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  • 1
    ISSN: 1432-2072
    Keywords: Key words Behavior ; Cadmium ; Morphine ; Sensitization
    Source: Springer Online Journal Archives 1860-2000
    Topics: Medicine
    Notes: Abstract  The purpose of this investigation was to assess the impact of dietary cadmium on morphine-induced changes in locomotor activity. Adult male rats were exposed ad libitum to an adulterated food supply containing 100 ppm added cadmium chloride, or an identical diet containing no added cadmium, for 45 days prior to testing for the locomotor activating effects of successive daily morphine administration (0, 5,10, or 20 mg/kg per session) on locomotor activity. On day 1 of testing, increasing doses of morphine produced a dose-related suppression of activity, and this sedative effect was greater in control than in cadmium-exposed animals. Repeated morphine administration resulted in tolerance to the sedative effects of the drug, and a systematic elevation of locomotor activity over the 14-day testing period was observed, with the augmentation (sensitization) effect more pronounced in control than cadmium-exposed animals. There was no indication that conditioning (context) events played a role in the effects observed here.
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  • 2
    ISSN: 1432-2072
    Keywords: Key words Dopamine ; Microdialysis ; Nucleus accumbens ; Feeding ; Locomotion ; Area under the curve
    Source: Springer Online Journal Archives 1860-2000
    Topics: Medicine
    Notes: Abstract  The intent of the present study was to determine the effects of systemic injections of the sympathomimetic agent ephedrine (EPH) on extracellular dopamine (DA) levels within the rat nucleus accumbens (NAC) and to compare these effects with those of EPH on locomotion and on feeding. In experiment 1, adult male rats were prepared with an indwelling 3 mm microdialysis probe positioned within the NAC. The rats were injected (IP) with vehicle, 5, 10, or 20 mg/kg (–)-EPH with dialysates collected every 20 min for 100 min after drug injection. Systemic injections of 5, 10 or 20 mg/kg (–)-EPH significantly enhanced extracellular levels of NAC DA over baseline by 79%, 130%, and 400%. Systemic injection of 20 mg/kg EPH significantly reduced NAC levels of DOPAC and HVA by 37% and 31%. The effects of EPH on brain dopamine activity were stereospecific given that an additional group of rats injected with 20 mg/kg (+)-EPH exhibited smaller changes in NAC DA (〈25%), DOPAC (〈10%), and HVA levels (〈20%) than did rats injected with 20 mg/kg (–)-EPH. In experiment 2, adult male rats were injected (IP) with 0, 5, 10, or 20 mg/kg (–)-EPH prior to placement in automated activity chambers. Total distance traveled was significantly increased by 10 and 20 mg/kg (–)-EPH, but not by 5 mg/kg (–)-EPH. In experiment 3, adult male rats were injected (IP) with 0, 2.5, 5, or 10 mg/kg (–)-EPH or with 0, 2.5, 5, or 10 mg/kg (+)-EPH prior to a 30-min feeding test. Although each EPH enantiomer decreased feeding, (–)-EPH was more potent in feeding suppression than was (+)-EPH. The present results suggest that EPH may alter locomotion and feeding via an indirect action on brain dopamine activity.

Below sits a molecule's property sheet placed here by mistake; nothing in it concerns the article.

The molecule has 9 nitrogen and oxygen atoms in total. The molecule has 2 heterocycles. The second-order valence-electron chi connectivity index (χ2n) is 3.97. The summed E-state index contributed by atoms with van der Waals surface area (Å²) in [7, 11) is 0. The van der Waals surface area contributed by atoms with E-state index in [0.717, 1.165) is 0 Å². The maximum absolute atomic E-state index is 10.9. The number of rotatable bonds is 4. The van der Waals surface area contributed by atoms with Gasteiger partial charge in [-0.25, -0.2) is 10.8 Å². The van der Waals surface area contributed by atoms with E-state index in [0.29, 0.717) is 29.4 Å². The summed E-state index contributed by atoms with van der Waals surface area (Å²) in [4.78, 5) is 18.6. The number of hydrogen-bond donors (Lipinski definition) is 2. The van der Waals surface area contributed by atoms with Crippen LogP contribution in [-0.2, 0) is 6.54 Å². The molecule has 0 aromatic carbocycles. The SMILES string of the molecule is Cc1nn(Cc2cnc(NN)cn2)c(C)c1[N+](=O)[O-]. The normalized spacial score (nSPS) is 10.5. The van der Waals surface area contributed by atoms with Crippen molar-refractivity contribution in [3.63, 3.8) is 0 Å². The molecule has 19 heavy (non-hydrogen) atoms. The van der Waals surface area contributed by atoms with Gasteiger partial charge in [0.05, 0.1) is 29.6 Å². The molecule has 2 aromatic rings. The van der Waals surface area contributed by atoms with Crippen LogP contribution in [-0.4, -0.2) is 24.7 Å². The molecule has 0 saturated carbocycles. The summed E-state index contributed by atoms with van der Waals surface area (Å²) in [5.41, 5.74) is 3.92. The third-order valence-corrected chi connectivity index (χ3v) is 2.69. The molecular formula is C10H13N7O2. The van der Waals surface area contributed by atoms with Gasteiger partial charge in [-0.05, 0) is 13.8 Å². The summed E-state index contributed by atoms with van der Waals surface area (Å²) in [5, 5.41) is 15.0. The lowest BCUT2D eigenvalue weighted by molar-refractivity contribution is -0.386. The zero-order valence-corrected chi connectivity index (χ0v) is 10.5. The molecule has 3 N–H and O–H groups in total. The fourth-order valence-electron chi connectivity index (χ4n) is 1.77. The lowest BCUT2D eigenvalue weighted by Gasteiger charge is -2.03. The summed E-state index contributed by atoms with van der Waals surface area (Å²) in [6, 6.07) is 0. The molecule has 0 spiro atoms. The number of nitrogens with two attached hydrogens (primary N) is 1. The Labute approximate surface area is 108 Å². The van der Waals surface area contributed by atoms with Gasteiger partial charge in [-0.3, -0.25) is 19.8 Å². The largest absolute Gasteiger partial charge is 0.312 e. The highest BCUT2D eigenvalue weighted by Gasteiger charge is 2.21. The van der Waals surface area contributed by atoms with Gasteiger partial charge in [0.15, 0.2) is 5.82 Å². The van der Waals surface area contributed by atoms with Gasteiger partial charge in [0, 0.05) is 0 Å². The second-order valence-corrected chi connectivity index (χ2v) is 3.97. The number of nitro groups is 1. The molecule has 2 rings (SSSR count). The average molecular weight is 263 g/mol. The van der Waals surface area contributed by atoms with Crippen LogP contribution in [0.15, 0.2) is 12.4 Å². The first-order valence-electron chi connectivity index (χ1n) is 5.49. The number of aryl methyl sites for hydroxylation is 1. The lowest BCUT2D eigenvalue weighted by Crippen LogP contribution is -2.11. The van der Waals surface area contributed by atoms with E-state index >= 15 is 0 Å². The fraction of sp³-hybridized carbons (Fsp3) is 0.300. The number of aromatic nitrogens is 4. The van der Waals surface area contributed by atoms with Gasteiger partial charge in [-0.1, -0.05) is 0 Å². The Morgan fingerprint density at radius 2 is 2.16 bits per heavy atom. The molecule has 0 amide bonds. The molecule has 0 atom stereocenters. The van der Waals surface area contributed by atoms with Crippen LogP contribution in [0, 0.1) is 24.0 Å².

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  • 3
    ISSN: 1432-2072
    Keywords: Key words Cocaine ; Dopamine ; Ephedrine ; Locomotion ; Rat ; Sensitization
    Source: Springer Online Journal Archives 1860-2000
    Topics: Medicine
    Notes: Abstract  Systemic injection of the sympathomimetic agent ephedrine (EPH) stimulates locomotion in drug-naive rats, an effect that may be dependent on the enantiomer of EPH employed [(–)-EPH or (+)-EPH]. The present experiments examined the effects of repeated EPH exposure on locomotion in rats to assess whether these treatments result in drug tolerance or sensitization. In experiment 1, adult male rats were injected once daily with 0, 10, 20, or 40 mg/kg (–)-EPH (IP) on each of 11 days. Locomotor activity was assessed for 60 min after drug injection. Acute exposure to (–)-EPH treatment increased locomotion for animals receiving 20 or 40 mg/kg, and this effect was augmented after 11 days of drug administration. A vehicle-only injection was given to all animals on day 12 to determine the influence of environmental cues on sensitization. On day 13, all rats were injected with 10 mg/kg cocaine HCl to assess whether repeated (–)-EPH exposure produced a cross-sensitization to cocaine (10 mg/kg, IP). Only rats treated repeatedly with 40 mg/kg (–)-EPH exhibited increases in cocaine-stimulated locomotion relative to saline-treated rats. In experiment 2, repeated exposure to (+)-EPH, 40 mg/kg, but not 20 mg/kg, increased activity and demonstrated the development of sensitization. Cross-sensitization to cocaine (10 mg/kg, IP) was not evident following treatment with either concentration of (+)-EPH. There was no evidence that contextual events alone played a role in the effects observed here.
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